Single whip application

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Linda Heenan
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Single whip application

Post by Linda Heenan » Mon Aug 14, 2006 5:26 pm

While practising martial applications from section one Michuan recently, I discovered something I need some suggestions for. We were working on the single whip application where the duifang attacks the chest area. I then use rollback and quickly go into the hooked hand formation, drawing down over his elbow points and breaking his structure. The hooked hand is then braced by the other hand and strikes towards the duifang's throat.



Here's the problem. i was using the knuckles of my hooked hand to strike until my duifang informed me it should actually be the bone at the wrist. My wrist isn't flexible enough to do that well and I'm looking for some ways to improve the flexibility. I have the one about stretching the fingers back. Any other suggestions for someone who has no hint of "double jointednesss".



Also, any discussion about the application would be welcome.



Linda

DavidM
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Post by DavidM » Mon Aug 14, 2006 5:56 pm

Hi Linda, I seem to remember Laoshi saying to strike with the knuckles, to the throat.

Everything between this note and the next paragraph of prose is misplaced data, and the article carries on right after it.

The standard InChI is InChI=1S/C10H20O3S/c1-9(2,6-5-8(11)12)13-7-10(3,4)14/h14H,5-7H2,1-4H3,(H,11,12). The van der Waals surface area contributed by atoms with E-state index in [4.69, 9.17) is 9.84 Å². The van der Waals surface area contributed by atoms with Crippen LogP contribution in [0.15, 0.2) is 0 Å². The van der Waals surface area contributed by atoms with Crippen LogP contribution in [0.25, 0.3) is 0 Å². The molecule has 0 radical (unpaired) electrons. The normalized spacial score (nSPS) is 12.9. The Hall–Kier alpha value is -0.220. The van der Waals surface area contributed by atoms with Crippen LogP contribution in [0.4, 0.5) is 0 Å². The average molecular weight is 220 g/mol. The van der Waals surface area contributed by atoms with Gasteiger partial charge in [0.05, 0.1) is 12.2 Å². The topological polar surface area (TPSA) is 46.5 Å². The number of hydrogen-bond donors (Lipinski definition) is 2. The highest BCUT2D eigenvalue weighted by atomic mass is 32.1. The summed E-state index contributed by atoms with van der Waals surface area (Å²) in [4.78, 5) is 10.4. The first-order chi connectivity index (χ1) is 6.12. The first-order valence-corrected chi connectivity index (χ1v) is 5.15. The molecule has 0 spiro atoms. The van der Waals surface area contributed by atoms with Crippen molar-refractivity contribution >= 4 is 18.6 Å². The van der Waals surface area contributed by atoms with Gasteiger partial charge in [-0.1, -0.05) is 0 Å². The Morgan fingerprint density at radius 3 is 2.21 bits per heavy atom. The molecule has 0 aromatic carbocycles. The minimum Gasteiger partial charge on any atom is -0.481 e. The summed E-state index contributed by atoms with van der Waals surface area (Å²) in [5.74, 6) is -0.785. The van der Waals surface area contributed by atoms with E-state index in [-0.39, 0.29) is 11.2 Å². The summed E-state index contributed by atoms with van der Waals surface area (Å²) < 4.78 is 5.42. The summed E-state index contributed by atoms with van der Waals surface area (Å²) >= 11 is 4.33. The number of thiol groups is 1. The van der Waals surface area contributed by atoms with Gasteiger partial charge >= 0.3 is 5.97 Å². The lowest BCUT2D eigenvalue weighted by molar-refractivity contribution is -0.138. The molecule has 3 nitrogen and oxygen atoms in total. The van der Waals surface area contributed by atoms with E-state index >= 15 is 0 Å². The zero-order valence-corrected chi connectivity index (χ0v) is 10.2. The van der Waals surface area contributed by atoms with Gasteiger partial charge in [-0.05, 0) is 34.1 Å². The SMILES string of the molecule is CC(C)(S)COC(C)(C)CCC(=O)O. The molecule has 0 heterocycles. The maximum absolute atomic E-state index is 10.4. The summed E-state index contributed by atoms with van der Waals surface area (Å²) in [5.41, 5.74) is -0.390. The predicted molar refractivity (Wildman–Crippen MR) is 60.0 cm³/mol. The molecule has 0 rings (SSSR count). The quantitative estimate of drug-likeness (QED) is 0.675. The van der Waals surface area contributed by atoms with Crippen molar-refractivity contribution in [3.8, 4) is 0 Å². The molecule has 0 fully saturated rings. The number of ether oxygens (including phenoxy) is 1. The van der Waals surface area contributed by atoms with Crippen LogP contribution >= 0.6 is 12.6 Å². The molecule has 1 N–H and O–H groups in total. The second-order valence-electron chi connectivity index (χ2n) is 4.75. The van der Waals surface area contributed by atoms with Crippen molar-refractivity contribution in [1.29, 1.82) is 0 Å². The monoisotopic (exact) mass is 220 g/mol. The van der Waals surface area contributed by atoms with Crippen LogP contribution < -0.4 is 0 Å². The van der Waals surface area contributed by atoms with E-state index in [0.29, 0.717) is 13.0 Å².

I think that to strike with the top of the wrist (with the hand orientated the way it is) forwards to the throat you would have to bend it back substantially, quite a bit more than 'normal' perhaps.

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yowie_steve
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knuckles

Post by yowie_steve » Mon Aug 14, 2006 6:22 pm

I'd be more inclined to use the knuckles to the neck - as laoshi had shown us - due to a smaller surface area that can really focus damage into that soft part of the body.



From my experience, the use of the hooked wrist is more natural to larger targets like the ribs or solar plexus. I found the wrist to be actually fairly tough and really good for striking, and you don't have to worry about having your wrist buckling as you can risk by punching with a fist. The same applies with the palm, it's really powerful and you are dealing out the power through the end of your arm, not through a fist that can buckle at the wrist. I think that is why taiji quan uses lots of palm strikes since it is the most versatile way to strike out with the arm. You are relaxed (not clenching a fist), able to quickly grab (or hook), and you can turn it quickly into a finger jab to sensitive areas. I also noticed that training to palm with the fingers outstretched - as done in michuan - you are extending your sensitivity (fingers touch first, and then the palm pumps into the target) more than you can with say the standard shaolin palm where you just pound the base of your hand into the duifang. That's my take on it. And it seems that by the outstretched palm (as opposed to fingers up palm) you are minimising the risk of having your fingers caught by the duifang and being bent backwards into a wrist lock. And also I suspect the outstretched palm is a little less visible and more deceptive than a full surface area fingers up palm. Sneaky. Really clever!